Are You Aware Of The Silent Assassin of Your Soul?

I think the most heartbreaking attitude I see from many of my Christian acquaintances is complacency. When it comes to their own soul and spiritual concerns, “It doesn’t matter;” “I don’t care.” They don’t say those exact words. Yet, they are obviously satisfied with themselves and relatively smug in their current spiritual condition. Pastors. Pew sitters. Ministry leaders. Missionaries. Young. Old. None are exempt. Why put out effort when I’m good to go? Some even find a false theology of grace that accommodates their complacency allowing them to dawdle towards eternity. Complacency wipes out a vibrant soul. Are you spiritually complacent?  

Much of my ministry has dealt with such spiritual complacency – in myself and in others. I’m tired of it, actually. 

Complacency can be described as a feeling of smug or uncritical satisfaction with oneself or one’s achievements; self-satisfaction especially when accompanied by unawareness of actual dangers or deficiencies; unaware or uniformed self-satisfaction; a feeling of quiet pleasure or security, often while unaware of some potential danger, defect, or the like; self-satisfaction or smug satisfaction with an existing situation or condition; happy with one’s self and unconcerned. 

Synonyms of complacency include: smugness, self-satisfaction, self-congratulation, self-regard, triumph, and pride. 

Apparently, there are at least two dimensions to being complacent – 

1. Self-satisfaction – the self or ego is central to the problem.

2. Unawareness of dangers or deficiencies – indifference to one’s own sin and negative passions or lack of concern for the subtle impact of the world, flesh, and satan on one’s soul. 

One prophetic passage describes complacency (in this case, on the part of the nation of Israel) that can be applied to all of us: 

Woe to those who are at ease in Zion, and for those who feel secure on Mount Samaria…Woe for those who lie on beds of ivory, and lounge on their couches, and eat lambs from the flock, and calves from the stall; who sing idle songs to the sound of the harp, and like David improvise on instruments of music; who drink wine from bowls, and anoint themselves with the finest oils, but are not grieved over the ruin of Joseph! Therefore, they shall now be the first to go into exile, and the revelry of the loungers shall pass away. (Amos 6.1, 3-7)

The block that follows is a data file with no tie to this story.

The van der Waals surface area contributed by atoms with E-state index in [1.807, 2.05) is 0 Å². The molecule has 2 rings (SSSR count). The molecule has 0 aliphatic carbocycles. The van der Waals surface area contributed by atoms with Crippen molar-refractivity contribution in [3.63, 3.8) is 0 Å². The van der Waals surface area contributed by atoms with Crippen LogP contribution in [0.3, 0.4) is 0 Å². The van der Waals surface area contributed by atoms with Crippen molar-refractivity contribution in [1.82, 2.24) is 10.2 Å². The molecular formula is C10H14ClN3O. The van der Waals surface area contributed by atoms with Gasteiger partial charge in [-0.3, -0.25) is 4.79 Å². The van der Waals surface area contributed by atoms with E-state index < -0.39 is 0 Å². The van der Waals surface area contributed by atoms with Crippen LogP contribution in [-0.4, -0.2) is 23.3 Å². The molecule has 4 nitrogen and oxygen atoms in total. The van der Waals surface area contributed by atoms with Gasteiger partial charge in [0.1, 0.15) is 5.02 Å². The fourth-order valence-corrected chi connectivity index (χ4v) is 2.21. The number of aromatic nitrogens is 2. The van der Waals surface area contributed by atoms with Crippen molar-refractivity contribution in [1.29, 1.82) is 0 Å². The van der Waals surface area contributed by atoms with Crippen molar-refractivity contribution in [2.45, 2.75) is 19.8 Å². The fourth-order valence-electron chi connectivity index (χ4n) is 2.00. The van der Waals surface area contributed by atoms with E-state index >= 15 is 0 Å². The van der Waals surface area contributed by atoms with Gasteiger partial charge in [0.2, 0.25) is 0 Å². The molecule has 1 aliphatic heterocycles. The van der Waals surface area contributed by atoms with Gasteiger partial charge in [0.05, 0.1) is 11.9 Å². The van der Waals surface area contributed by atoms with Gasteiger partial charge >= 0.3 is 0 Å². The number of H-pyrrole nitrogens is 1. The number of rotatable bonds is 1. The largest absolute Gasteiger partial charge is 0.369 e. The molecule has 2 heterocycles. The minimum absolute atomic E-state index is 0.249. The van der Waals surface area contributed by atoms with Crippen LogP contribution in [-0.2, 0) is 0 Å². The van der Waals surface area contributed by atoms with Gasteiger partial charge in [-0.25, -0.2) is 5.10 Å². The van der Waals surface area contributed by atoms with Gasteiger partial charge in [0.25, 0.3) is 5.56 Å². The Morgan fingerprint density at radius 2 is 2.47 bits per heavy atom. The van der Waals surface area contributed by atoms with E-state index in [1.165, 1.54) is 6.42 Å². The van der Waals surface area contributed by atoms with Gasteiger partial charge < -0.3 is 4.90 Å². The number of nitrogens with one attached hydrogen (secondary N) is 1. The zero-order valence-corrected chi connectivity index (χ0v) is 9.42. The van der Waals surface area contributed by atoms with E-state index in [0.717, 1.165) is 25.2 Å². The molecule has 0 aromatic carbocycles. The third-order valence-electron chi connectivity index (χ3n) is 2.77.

From Israel’s experience we see that calamity comes to those who –  

1. Settle for being secure and comfortable, happy and entertained, and have an over-abundance food and drink.  

2. Are not grieved over their sinfulness, aware of their potential ruin, and attentive to their propensity to ignore God. 

Senior Demon Screwtape teaches his apprentice-nephew Wormwood on a way to destroy his Christian target, “the Patient:”  

“If you can once get him to the point of thinking that ‘religion is all very well up to a point,’ you can feel quite happy about his soul. A moderated religion is as good for us as no religion at all – and more amusing.” (C.S. Lewis,The Screwtape Letters)

Have you settled for a “moderated religion” or does your heart long to know God more deeply? Are you complacent about the condition of your soul or are you diligent to live in repentance, seeking God with your whole heart?

What do your actions say about your response to complacency? 

Dr. K 

Please note: I reserve the right to delete comments that are offensive or off-topic.

2 thoughts on “Are You Aware Of The Silent Assassin of Your Soul?

  1. Wow! This is something to think upon, and mull over… I sure don’t feel complacent, nor do I think I purchase an eased conscience through ‘cheap grace’…

    It seems more and more that the only way I can live this life, this christian life, is by remaining constantly in the throne room of our Lord God, and Saviour; every time I live elsewhere, I fall into it, face first. I am sooo tired of it.

    • Hey John. Complacency must be fought constantly as you’re saying. Be vigilant, our adversary walks about seeking those he may devour. Be vigilant, my friend! Keith

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